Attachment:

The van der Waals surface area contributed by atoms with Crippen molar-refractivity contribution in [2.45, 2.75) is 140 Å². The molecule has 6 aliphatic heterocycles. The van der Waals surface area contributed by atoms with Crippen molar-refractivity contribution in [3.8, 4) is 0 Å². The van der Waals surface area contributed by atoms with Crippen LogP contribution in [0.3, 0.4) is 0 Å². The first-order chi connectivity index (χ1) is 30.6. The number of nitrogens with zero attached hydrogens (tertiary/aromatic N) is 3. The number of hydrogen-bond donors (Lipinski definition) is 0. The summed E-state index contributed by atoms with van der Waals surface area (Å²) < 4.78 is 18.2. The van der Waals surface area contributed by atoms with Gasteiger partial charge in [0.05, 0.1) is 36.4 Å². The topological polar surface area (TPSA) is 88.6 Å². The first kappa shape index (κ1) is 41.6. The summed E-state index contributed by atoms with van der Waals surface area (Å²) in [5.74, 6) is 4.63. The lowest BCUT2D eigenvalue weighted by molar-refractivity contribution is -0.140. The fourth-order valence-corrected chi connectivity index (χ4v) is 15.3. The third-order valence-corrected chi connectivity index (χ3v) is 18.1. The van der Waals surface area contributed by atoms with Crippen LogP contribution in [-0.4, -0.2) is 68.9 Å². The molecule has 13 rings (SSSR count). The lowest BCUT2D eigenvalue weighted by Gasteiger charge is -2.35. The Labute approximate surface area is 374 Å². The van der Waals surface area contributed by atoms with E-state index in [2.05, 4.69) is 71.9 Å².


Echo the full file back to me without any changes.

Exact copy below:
The van der Waals surface area contributed by atoms with Crippen molar-refractivity contribution in [2.45, 2.75) is 140 Å². The molecule has 6 aliphatic heterocycles. The van der Waals surface area contributed by atoms with Crippen molar-refractivity contribution in [3.8, 4) is 0 Å². The van der Waals surface area contributed by atoms with Crippen LogP contribution in [0.3, 0.4) is 0 Å². The first-order chi connectivity index (χ1) is 30.6. The number of nitrogens with zero attached hydrogens (tertiary/aromatic N) is 3. The number of hydrogen-bond donors (Lipinski definition) is 0. The summed E-state index contributed by atoms with van der Waals surface area (Å²) < 4.78 is 18.2. The van der Waals surface area contributed by atoms with Gasteiger partial charge in [0.05, 0.1) is 36.4 Å². The topological polar surface area (TPSA) is 88.6 Å². The first kappa shape index (κ1) is 41.6. The summed E-state index contributed by atoms with van der Waals surface area (Å²) in [5.74, 6) is 4.63. The lowest BCUT2D eigenvalue weighted by molar-refractivity contribution is -0.140. The fourth-order valence-corrected chi connectivity index (χ4v) is 15.3. The third-order valence-corrected chi connectivity index (χ3v) is 18.1. The van der Waals surface area contributed by atoms with Crippen LogP contribution in [-0.4, -0.2) is 68.9 Å². The molecule has 13 rings (SSSR count). The lowest BCUT2D eigenvalue weighted by Gasteiger charge is -2.35. The Labute approximate surface area is 374 Å². The van der Waals surface area contributed by atoms with E-state index in [2.05, 4.69) is 71.9 Å².